From dirt to menu, park has new look

Bar codes for tickets, see-through panels also among changes for '99


Fans attending games at Oriole Park this season will see much of what they have come to expect, from retro finishes to the comforting, deep-green color scheme.

But they also are likely to spot a few changes made for the acclaimed stadium's eighth season. One will be obvious even to television viewers: The warning track and infield dirt have been dyed a reddish brown to match the warehouse.

Inside the park, new food carts have been added. Aramark, the Orioles' concessionaire, has replaced many of the wooden or wheeled carts on the Eutaw Street pavilion and elsewhere in the concourses with more permanent ones. The new look, reminiscent of a steel-sided diner, is sleeker and cleaner.

New items also have been added to the menus around the park: cheese fries, sno-balls and sausage marinara. Special dishes related to visiting teams will also be served, such as "grinders" when the Boston Red Sox come to town and deluxe nachos when the Texas Rangers are here.

Also, the Orioles have adopted a new, computerized ticket program. Bar codes similar to the hash marks read by scanners at most grocery stores are now on all tickets. Fans will swipe their tickets through a scanner at each turnstile to electronically cancel the ticket, instead of handing them to an usher for tearing.

The computerized system should cut down on counterfeit tickets and give the team data on crowd movement that will be useful in deploying stadium manpower and marketing. It may eventually be expanded to permit tickets to be used as debit cards for the purchase of concessions at the park.

After a long fight with its landlord, the Maryland Stadium Authority, over control of space on the first floor of the warehouse adjacent to the stadium, the Orioles have opened a specialty art gallery there. It features a wide range of sports-related art, with such items as a watercolor of Baltimore Colt Alan "The Horse" Ameche by Richard Marks selling for $3,025.

Fans at several spots around the seating bowl, especially those near the pedestrian portals in the upper decks, have complained of railings blocking their views. This year, clear plastic panels have replaced the horizontal bars under the railings in four locations around the park.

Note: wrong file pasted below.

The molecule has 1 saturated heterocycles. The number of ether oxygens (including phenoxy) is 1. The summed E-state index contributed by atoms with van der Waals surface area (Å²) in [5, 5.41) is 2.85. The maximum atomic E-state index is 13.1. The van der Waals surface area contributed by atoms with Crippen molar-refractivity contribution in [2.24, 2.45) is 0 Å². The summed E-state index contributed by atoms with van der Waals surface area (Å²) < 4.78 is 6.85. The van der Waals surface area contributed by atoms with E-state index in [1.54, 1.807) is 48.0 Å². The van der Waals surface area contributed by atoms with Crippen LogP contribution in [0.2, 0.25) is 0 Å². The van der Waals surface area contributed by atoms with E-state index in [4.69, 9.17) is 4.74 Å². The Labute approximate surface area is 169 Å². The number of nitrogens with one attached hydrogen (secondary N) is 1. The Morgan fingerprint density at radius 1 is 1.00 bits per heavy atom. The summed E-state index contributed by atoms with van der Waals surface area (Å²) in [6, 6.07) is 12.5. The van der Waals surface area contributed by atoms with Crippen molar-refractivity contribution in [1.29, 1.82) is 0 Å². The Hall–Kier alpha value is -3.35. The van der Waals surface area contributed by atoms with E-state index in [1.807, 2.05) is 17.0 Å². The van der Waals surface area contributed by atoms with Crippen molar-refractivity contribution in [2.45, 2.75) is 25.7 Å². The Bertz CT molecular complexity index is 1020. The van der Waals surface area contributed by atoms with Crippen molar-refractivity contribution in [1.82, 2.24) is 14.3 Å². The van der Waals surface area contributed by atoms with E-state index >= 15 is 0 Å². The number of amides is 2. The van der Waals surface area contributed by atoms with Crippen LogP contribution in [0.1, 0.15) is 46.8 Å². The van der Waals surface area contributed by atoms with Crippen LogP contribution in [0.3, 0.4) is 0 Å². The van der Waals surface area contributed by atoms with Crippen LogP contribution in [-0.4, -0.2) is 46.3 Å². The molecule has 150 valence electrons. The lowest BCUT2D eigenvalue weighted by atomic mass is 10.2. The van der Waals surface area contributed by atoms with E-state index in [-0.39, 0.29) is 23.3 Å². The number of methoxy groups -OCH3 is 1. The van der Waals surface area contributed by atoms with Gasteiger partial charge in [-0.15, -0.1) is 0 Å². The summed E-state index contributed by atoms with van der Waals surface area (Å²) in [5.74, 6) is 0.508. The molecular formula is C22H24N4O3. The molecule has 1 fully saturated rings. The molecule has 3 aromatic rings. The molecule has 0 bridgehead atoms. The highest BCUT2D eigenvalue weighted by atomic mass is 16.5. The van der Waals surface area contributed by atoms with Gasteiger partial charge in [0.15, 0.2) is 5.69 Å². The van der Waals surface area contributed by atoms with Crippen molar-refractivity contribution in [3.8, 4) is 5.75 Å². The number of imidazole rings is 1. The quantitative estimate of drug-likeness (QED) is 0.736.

This is a test to see how fans like them and how the panels hold up. Some newer stadiums, such as Cleveland's football stadium, make wide use of the see-through railings, but officials elsewhere have been wary of the panels getting scratched and rendered opaque by cleaning.

Stadium authority executive director Bruce Hoffman said it is unlikely the entire park would be outfitted with the panels, which he said do not match the retro look of the building's architecture.

Said Roger B. Hayden, the Orioles' director of stadium operations, "It might be just a spot thing, where we might see what we can improve."

Among other changes for this year:

New, angular pebbles covering the ground in the outfield picnic area replace a smooth stone. The change should make walking easier. A concrete walkway also has been added here.

Last year's landscaping program, sponsored by Homestead Gardens, has been expanded. About 13,000 tulip bulbs have been planted, and hanging plants will be added when the weather warms.

The members-only Club Level, which was renovated last year, has gotten new art for this year. Different alcoves are themed, such as the "RBI Leaders" corner or "Home Run Hitters" area.

The upper-deck plaza off Camden Street, which had already been popular for group rentals, has been set off with additional landscaping and labeled the "Garden Terrace."

The piping hanging from the upper decks and visible to fans in the lower decks has a new, plastic coating to improve its appearance and energy efficiency.

The light towers have been rewired to avoid a short-circuit, such as the one that shut off a bank of lights and delayed a game last season.

Orioles offices in the warehouse also are being renovated.

Pub Date: 4/05/99

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